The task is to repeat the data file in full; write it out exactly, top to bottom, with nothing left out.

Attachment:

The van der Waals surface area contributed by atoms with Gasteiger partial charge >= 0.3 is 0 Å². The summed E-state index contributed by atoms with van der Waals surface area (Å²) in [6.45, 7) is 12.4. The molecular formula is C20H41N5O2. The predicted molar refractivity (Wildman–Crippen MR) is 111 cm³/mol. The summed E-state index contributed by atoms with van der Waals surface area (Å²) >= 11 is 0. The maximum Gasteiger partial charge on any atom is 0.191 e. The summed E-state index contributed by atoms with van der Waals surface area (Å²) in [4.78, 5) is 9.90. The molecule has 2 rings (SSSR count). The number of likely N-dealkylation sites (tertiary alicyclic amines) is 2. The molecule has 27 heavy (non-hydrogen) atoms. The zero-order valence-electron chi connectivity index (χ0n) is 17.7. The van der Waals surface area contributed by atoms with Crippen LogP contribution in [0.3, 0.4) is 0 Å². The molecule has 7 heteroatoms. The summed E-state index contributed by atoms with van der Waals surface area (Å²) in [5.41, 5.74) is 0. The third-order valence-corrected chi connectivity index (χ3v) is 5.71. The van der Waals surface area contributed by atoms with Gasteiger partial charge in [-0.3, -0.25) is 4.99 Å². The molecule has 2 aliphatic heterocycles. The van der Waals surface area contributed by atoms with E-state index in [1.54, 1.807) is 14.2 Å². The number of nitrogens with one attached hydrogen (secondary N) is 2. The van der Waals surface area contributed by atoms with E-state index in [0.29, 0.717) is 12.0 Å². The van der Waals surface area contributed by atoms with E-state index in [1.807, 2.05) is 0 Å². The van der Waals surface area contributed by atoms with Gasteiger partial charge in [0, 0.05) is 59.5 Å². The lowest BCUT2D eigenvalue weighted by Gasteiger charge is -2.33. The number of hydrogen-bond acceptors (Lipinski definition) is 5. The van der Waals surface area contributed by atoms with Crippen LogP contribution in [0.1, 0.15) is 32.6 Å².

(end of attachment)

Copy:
The van der Waals surface area contributed by atoms with Gasteiger partial charge >= 0.3 is 0 Å². The summed E-state index contributed by atoms with van der Waals surface area (Å²) in [6.45, 7) is 12.4. The molecular formula is C20H41N5O2. The predicted molar refractivity (Wildman–Crippen MR) is 111 cm³/mol. The summed E-state index contributed by atoms with van der Waals surface area (Å²) >= 11 is 0. The maximum Gasteiger partial charge on any atom is 0.191 e. The summed E-state index contributed by atoms with van der Waals surface area (Å²) in [4.78, 5) is 9.90. The molecule has 2 rings (SSSR count). The number of likely N-dealkylation sites (tertiary alicyclic amines) is 2. The molecule has 27 heavy (non-hydrogen) atoms. The zero-order valence-electron chi connectivity index (χ0n) is 17.7. The van der Waals surface area contributed by atoms with Crippen LogP contribution in [0.3, 0.4) is 0 Å². The molecule has 7 heteroatoms. The summed E-state index contributed by atoms with van der Waals surface area (Å²) in [5.41, 5.74) is 0. The third-order valence-corrected chi connectivity index (χ3v) is 5.71. The van der Waals surface area contributed by atoms with Gasteiger partial charge in [-0.3, -0.25) is 4.99 Å². The molecule has 2 aliphatic heterocycles. The van der Waals surface area contributed by atoms with E-state index in [1.54, 1.807) is 14.2 Å². The number of nitrogens with one attached hydrogen (secondary N) is 2. The van der Waals surface area contributed by atoms with E-state index in [0.29, 0.717) is 12.0 Å². The van der Waals surface area contributed by atoms with E-state index in [1.807, 2.05) is 0 Å². The van der Waals surface area contributed by atoms with Gasteiger partial charge in [0, 0.05) is 59.5 Å². The lowest BCUT2D eigenvalue weighted by Gasteiger charge is -2.33. The number of hydrogen-bond acceptors (Lipinski definition) is 5. The van der Waals surface area contributed by atoms with Crippen LogP contribution in [0.1, 0.15) is 32.6 Å².